That's some primo racism in there buddy. Here's a hint: If you replace the word "gypsy" by "jew" or "black" or "muslim" and something would appear racist, then it's racist. []

    But of course you'll claim you're not a racist, and travelers are really like that, because you know someone who heard something that happened this one time, right?

  • Re:Generation Gap? (Score:4, Interesting)

    by dkleinsc ( 563838 ) on Tuesday December 04, 2012 @12:42PM (#42180477) Homepage

    There were some pluses to living in the 1950's, but there were almost all related to the fact that men ages 20-50 were in short supply after WWII. For instance, white men could get better (in terms of wages, benefits, and hours) jobs than are available now and could marry better (because they were so outnumbered by women who wanted to get married).

    That difference is actually key to the modern American social conservative narrative, which sells the (completely bogus) idea that if we had the same social structure white people had in the 1950's, we'd have the economic success that white families enjoyed in the 1950's. And of course, if you weren't white, it's a completely different story.

  • Re:Generation Gap? (Score:2, Interesting)

    by Anonymous Coward on Tuesday December 04, 2012 @12:56PM (#42180645)

    Rape without physical force is possible, and probably relatively common compared to physical rape.

    Don't think that all guys happily accept sex anytime with just any woman. We're choosy too, though it may not be as obvious.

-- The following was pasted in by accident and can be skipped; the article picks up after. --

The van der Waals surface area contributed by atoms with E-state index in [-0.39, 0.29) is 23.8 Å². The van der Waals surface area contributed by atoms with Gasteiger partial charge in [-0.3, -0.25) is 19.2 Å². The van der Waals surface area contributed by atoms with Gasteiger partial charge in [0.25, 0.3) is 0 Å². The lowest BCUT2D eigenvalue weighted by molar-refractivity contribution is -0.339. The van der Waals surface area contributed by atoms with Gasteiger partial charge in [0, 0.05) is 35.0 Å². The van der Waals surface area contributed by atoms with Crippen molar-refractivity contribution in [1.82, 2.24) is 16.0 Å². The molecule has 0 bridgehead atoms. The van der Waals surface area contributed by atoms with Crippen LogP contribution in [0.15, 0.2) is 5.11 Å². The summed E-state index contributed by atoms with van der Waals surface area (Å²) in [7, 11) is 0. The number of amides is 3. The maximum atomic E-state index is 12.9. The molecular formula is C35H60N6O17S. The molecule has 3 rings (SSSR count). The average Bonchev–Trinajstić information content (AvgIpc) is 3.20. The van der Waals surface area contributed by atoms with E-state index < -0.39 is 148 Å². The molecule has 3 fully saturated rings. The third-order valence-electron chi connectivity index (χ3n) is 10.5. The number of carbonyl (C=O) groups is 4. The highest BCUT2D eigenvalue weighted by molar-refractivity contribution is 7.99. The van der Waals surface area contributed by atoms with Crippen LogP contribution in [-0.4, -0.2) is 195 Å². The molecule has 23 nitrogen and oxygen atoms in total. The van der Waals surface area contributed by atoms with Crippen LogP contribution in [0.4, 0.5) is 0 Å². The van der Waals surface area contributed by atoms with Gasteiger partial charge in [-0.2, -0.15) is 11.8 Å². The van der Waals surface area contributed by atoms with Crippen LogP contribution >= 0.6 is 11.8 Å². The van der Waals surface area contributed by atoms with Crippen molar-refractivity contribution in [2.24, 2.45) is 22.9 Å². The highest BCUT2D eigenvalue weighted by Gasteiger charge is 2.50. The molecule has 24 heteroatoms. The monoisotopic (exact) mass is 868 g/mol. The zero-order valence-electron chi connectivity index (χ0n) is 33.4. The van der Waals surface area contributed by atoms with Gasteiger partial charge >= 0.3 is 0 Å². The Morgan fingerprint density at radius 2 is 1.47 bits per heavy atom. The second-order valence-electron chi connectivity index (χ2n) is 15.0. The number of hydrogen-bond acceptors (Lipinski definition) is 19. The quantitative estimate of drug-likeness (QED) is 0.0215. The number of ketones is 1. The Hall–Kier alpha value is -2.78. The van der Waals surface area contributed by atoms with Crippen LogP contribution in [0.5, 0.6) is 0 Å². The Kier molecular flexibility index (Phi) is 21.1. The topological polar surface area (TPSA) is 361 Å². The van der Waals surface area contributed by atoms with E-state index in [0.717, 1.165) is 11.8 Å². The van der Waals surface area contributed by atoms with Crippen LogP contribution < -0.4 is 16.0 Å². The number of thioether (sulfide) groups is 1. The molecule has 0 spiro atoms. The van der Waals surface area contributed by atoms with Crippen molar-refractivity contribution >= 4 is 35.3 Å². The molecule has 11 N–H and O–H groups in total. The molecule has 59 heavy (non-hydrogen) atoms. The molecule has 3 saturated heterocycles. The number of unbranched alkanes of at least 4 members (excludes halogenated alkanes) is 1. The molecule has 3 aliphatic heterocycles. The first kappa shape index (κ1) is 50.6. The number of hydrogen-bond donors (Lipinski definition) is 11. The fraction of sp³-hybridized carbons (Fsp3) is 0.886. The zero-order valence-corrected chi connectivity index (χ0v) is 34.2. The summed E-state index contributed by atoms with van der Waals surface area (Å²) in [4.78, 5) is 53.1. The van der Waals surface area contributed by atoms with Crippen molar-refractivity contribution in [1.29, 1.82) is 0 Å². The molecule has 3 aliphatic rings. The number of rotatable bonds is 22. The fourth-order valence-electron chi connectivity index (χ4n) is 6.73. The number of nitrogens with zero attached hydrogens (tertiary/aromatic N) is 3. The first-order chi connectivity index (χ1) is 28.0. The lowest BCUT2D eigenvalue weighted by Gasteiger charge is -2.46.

I'm a guy, and I've been pushed into sex. It was bordering on rape as I didn't really want to, but felt pushed into it. (I don't want to go into detail.) I wouldn't call my situation a clear case of rape because of the situation (still don't want to go into detail) but I can well imagine people who are pushed into sex by blackmail and other non-violent pressure.

    But to scoff at it and say "Suuure he didn't want it. He's a guy, so of course he want's it." is actually extremely painful. Do I sound soppy? Not manly enough? I'm posting AC because although I'm about as blokey (in some ways a jock) as they come (pun not intended), I'm also human and have feelings. But as a guy, it's usually best to hide such feelings for fear of being ridiculed. And that is how things such as non-violent rape fly under the radar.

  • Re:Oooooorrr (Score:4, Interesting)

    by Razgorov Prikazka ( 1699498 ) on Tuesday December 04, 2012 @09:11PM (#42187001)
    Hmmm... this makes me remember a story I heard from a penetration tester. He 'lost' a usb-stick in a non-conspicuous place in the toilet nearest to the IT department of a business he was hired to test. Guess what...
    Within 45 minutes someone inserted the stick, opened the malicious .pdf on a system that was connected to the net... and he found himself on the yellow brick road with a little dog called Toto, and full access to the systems of the wicked witch of the east!
    Lesson learned: even old tech works with geeks :-)
    How is that for a brainfest huh?

The Macintosh is Xerox technology at its best.